Microsoft said to be debating whether to enable Android apps on Windows

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Reports on The Verge and ZDNet indicate that Microsoft is debating internally whether to allow Android apps to run (natively) on the Windows and Windows Phone platforms. Any discussions on the topic are likely to be at a very early stage, which means, assuming a decision is made to go ahead, that any implementation would be some time away.

The core idea would be to offer some kind of virtualisation layer / Dalvik compatible virtual machine that would allow Android apps to b run on Windows 8 and Windows Phone devices. This is similar to the approach taken by BlackBerry in its own support of Android apps, and is also being pursued by other vendors including Finland's Jolla.

The underlining motivation is to attempt to co-opt the Android app ecosystem, which is generally regarded as being much healthier than Microsoft's platforms, especially in the case of Windows Phone (both in terms of app numbers and when they are released). 

Tom Warren, writing on The Verge, explains that there are opposing views internally at Microsoft, indicative of the controversial nature of the proposal.

We’re told that some inside Microsoft favor the idea of simply enabling Android apps inside its Windows and Windows Phone Stores, while others believe it could lead to the death of the Windows platform altogether. The mixed (and strong) feelings internally highlight that Microsoft will need to be careful with any radical move.

Mary Jo Foley, writing on ZDNet, points out that it is already possible to run Android app on Windows though a number of third party solutions, though there would still be significant hoops for Microsoft to jump through to make Android apps on Windows a mass market consumer reality:

It's not that it would be technically impossible. BlueStacks already offers users a way to run Android apps on Windows. In fact, it was a year ago today that BlueStacks released its Surface Pro-optimized Windows 8 version of its App Player software that allows users to download and run any Android App on their Windows devices. SweetLabs also has offered Windows users a way to load Android and other non-native Windows apps on their Windows machines.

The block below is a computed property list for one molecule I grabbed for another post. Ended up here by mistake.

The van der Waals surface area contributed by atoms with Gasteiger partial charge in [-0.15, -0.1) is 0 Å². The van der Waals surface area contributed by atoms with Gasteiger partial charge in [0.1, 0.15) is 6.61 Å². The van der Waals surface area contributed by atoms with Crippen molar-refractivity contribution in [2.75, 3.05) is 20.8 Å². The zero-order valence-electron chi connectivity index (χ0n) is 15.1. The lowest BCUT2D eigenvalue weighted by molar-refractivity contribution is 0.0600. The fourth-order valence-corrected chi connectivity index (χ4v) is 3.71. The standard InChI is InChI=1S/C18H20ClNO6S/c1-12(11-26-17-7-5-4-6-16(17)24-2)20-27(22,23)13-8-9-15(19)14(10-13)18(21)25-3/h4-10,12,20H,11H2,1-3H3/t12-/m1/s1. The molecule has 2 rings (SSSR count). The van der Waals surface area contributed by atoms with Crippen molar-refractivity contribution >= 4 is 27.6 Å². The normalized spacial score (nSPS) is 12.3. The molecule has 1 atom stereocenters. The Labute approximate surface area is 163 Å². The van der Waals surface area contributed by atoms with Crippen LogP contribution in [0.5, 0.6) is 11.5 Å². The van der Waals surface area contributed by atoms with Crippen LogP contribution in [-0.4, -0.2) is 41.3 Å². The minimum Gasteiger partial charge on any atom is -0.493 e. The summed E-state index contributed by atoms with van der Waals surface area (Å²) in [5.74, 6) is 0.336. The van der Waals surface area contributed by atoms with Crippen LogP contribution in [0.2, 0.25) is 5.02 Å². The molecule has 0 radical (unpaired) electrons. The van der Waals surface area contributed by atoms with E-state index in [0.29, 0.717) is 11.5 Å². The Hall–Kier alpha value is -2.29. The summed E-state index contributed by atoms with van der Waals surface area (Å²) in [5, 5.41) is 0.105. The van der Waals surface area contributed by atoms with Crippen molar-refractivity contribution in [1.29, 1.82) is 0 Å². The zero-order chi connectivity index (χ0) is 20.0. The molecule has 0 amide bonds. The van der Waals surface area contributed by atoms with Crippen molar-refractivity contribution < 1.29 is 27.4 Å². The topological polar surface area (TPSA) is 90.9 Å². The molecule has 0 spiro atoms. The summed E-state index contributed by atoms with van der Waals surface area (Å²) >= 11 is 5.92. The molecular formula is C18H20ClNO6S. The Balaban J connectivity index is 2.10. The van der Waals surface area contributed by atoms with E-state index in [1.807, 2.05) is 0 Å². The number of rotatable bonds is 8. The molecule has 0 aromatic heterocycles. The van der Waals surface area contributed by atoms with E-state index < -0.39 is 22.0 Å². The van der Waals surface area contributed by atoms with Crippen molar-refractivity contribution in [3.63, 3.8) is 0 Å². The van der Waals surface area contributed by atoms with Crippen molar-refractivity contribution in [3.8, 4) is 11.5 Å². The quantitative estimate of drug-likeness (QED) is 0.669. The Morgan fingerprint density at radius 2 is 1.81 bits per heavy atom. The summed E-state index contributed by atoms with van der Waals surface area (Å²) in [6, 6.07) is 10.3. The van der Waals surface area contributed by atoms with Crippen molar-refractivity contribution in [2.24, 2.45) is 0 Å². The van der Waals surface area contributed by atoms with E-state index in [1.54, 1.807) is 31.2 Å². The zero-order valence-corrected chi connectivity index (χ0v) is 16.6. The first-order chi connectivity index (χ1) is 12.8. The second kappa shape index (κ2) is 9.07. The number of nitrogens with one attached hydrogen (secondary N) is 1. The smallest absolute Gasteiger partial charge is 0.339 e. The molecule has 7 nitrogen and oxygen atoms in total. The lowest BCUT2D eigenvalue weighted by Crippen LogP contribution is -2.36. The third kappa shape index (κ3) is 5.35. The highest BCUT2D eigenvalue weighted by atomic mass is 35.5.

It's clear that there would be significant obstacles to overcome from both a technical and business point of view. Android app compatibility would not guarantee that all Android apps would automatically become available on the Windows platform since it would be necessary to create a distribution channel (i.e. an app store, since the Google Play Store could not be co-opted since access to it is controlled by Google).

The experience of both Amazon (Kindle Fire) and BlackBerry (Android on BlackBerry OS 10) suggests this collection of apps for distribution / setting up of an app store is the biggest stumbling block to making an Android app compatibility feature truly useful for consumers. Android app compatibility would lose much of its value if apps did not arrive in a Microsoft platform Android app store within a few days of arriving in the main Google Play app store. There are also plenty of technical questions and limitations around how the service layer API compatibility could be maintained (i.e. those Google APIs and services that are not part of AOSP), something that would absolutely be necessary for many of the higher profile apps (perhaps less so for games though).

There is, of course, also a political and strategic dimension to do this. It's hard to see how Microsoft's adoption of Android app compatibility could do anything but annoying its own developer base and the motivation to create Windows Store on the WinRuntime APIs would surely be negatively impacted? Or put more simply, why bother writing apps for Windows? The reality would likely be more complex than this, but either way it's a debate that is likely to draw strong emotions on either side.

Ultimately, in our view, the difficulties in replicating the content of the Google Play Store, plus the likely poor experience (in visual design and UX terms if nothing else), and the wider impact of Microsoft platforms make it unlikely that this will happen. However, we would not rule out some of kind of ease of porting initiative underpinned by some kind of virtualisation technology and/or a Microsoft sponsored improvement in the current third party run-Android-apps-on-Windows solutions (i.e. so some kind of option is there for those that need it).

Regardless, the topic raises some interesting questions about what Microsoft app strategy should be? Is the current course sustainable, with just patience and device volume needed, or will there need to be a strategic shift?